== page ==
Head of UN Palestinian refugee agency resigns amid misconduct inquiry

The head of the United Nations agency that aids Palestinian refugees resigned on Wednesday, the UN said, amid an investigation into misconduct allegations.

U.S. cut funding to organization last year over allegations of anti-Israel incitement

Pierre Krahenbuhl, pictured in January, resigned as the head of the United Nations Relief and Works Agency for Palestine Refugees on Wednesday. (Denis Balibouse, File/Reuters)

The head of the United Nations agency that aids Palestinian refugees resigned on Wednesday, the UN said, amid an investigation into misconduct allegations.

The UN Relief and Works Agency for Palestine Refugees (UNRWA) had announced earlier on Wednesday that Commissioner-General Pierre Krahenbuhl had been replaced by Christian Saunders as "officer-in-charge" for now until a review of "management-related matters" at the agency was completed.

Wednesday's statement said an ongoing review by the UN internal oversight office turned up "a number of areas that required strengthening" at UNRWA, which provides support to 5.5 million registered refugees in the West Bank, Gaza Strip and East Jerusalem, as well as in Jordan, Lebanon and Syria.

A confidential report by the UN ethics office obtained by The Associated Press in July claimed UNRWA managers including Krahenbuhl had "engaged in sexual misconduct, nepotism, retaliation, discrimination and other abuses of authority."

UN spokesperson Stephane Dujarric told reporters in New York that Krahenbuhl then informed Secretary-General Antonio Guterres that he was resigning, effective immediately.

U.S. cuts funding in 2018

The administration of U.S. President Donald Trump decided last August to cut that year's funding for the organization from $360 million US to $60 million. Then-U.S. State Department spokesperson Heather Nauert called UNRWA's business model and fiscal practices an "irredeemably flawed operation."

This year, the agency received nothing from the Trump administration. Both the U.S. and Israel have accused UNRWA of mismanagement and anti-Israeli incitement.

Following the U.S. decision, Canada contributed $50 million to UNRWA to be allocated over two years to assist health and education efforts. Canada's foreign ministry said the new funds will help bring stability to the region by helping Palestinians cope with poverty, unemployment and food insecurity.

Earlier this year, Conservative Party Leader Andrew Scheer accused the Liberal government of abandoning "Canada's principled support" for Israel by sending funds to UNRWA and by abstaining on a UN vote that condemned the U.S. for recognizing Jerusalem as Israel's capital. Canada had stopped contributing entirely in 2013 under the Harper government, but resumed in 2015 once Prime Minister Justin Trudeau took office for an average of $23 million a year

On Wednesday, Israel's foreign ministry said Krahenbuhl's replacement "is but the first step in a long process that is needed to eliminate corruption, increase transparency, and prevent politicization of the agency."

Danny Danon, Israel's ambassador to the United Nations, said in a statement: "There is no other solution to UNRWA except to close it."

'Toxic environment' at agency

Citing information from some 25 current and past UNRWA directors and staff, the ethics report said an "inner circle" comprising Krahenbuhl, his deputy Sandra Mitchell, chief of staff Hakam Shahwan and senior adviser Maria Mohammedi had bypassed normal decision-making processes and sidelined field and program directors and other senior staff.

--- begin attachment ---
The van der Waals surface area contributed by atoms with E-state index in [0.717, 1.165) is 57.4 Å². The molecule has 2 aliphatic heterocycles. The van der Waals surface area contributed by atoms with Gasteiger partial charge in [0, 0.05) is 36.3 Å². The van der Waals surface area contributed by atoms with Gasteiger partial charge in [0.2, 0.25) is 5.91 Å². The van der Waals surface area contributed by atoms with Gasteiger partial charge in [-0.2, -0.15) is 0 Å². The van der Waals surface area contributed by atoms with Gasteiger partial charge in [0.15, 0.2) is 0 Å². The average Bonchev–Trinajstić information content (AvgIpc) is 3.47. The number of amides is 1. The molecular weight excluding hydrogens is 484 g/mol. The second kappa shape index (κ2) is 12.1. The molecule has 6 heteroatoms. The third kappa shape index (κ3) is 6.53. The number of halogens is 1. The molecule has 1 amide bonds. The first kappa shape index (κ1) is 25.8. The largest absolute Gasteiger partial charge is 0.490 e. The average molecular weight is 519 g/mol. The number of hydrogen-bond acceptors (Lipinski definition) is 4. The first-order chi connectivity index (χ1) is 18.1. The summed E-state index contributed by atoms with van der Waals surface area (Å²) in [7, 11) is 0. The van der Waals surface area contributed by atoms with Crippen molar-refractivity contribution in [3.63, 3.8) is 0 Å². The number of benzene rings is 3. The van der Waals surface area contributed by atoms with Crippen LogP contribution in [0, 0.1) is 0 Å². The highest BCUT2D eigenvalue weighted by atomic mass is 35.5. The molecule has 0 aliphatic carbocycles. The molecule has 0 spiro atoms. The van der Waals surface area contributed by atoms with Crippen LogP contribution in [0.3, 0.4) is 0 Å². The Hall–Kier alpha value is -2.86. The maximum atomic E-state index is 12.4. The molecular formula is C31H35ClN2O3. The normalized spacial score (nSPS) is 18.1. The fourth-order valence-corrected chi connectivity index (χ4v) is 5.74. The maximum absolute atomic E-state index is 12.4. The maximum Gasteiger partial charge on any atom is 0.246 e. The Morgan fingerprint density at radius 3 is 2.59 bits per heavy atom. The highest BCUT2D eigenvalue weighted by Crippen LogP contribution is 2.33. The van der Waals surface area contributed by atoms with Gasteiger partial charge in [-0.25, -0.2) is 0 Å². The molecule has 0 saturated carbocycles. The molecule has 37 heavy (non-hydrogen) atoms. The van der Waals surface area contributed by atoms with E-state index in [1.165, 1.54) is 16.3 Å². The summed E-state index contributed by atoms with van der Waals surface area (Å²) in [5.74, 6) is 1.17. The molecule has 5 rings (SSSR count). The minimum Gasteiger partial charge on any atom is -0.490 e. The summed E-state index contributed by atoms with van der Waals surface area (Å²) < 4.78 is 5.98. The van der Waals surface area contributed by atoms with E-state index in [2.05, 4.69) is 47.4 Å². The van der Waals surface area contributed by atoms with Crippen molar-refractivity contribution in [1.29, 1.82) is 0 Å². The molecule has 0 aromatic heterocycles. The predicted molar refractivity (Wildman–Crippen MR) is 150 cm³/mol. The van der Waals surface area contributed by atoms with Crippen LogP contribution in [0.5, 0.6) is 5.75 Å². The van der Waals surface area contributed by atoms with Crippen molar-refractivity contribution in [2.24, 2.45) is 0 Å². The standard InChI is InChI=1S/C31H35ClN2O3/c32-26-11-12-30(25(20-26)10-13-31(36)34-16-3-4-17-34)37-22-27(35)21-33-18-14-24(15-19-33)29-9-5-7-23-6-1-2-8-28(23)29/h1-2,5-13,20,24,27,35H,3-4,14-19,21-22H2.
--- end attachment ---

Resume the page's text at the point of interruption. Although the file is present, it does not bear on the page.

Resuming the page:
The report alleges that Krahenbuhl, a Swiss national who was appointed to lead UNRWA on March 30, 2014, started a relationship with Mohammedi late that year that "went beyond the professional," created "a toxic environment," and caused "frequent embarrassment."

The ethics office said Krahenbuhl established the post of senior adviser and followed "an extreme fast-track" to give the job to Mohammedi. She traveled with him on the vast majority of his business travels, using waivers so she could travel business class with him, the report alleged.

The report said some former executive office staff reported that Krahenbuhl was away from UNRWA headquarters in Jerusalem for 28-29 days per month, claiming a daily allowance. It said he told a senior staff member in mid-November 2018 that he had made 52 trips during that year up until that time.

A Palestinian carries food supplies at an aid distribution center run by UNRWA at a refugee camp in Gaza City. (Mohammed Salem/Reuters)

UNRWA has faced budgetary difficulties since last year, notably after the U.S. decision to cut its aid. Switzerland, the Netherlands and Belgium have separately suspended payments to UNRWA over the management issues that are now under investigation. The agency's spokesperson said it still needs $89 million US to keep operating until the end of this year.

"It is critical for the international community to support the crucial work performed by the agency in the areas of health, education, and humanitarian assistance, which is a source of stability in a volatile region," Dujarric said.

The resignation drew concern from Gaza's Islamist rulers Hamas, which said it could play into upcoming discussions by the UN General Assembly over the renewal of UNRWA's mandate, which is up for vote every three years. UNRWA's current mandate expires next June.

More than half of the two million Palestinians in the Gaza Strip, whose borders are tightly controlled by Israel and Egypt, receive food aid from UNRWA.

Hamas official Bassim Naeem said the shakeup increased fears "the agency and its mandate was being targeted under American and Israeli pressure."

With files from Melissa Kent, Reuters and The Canadian Press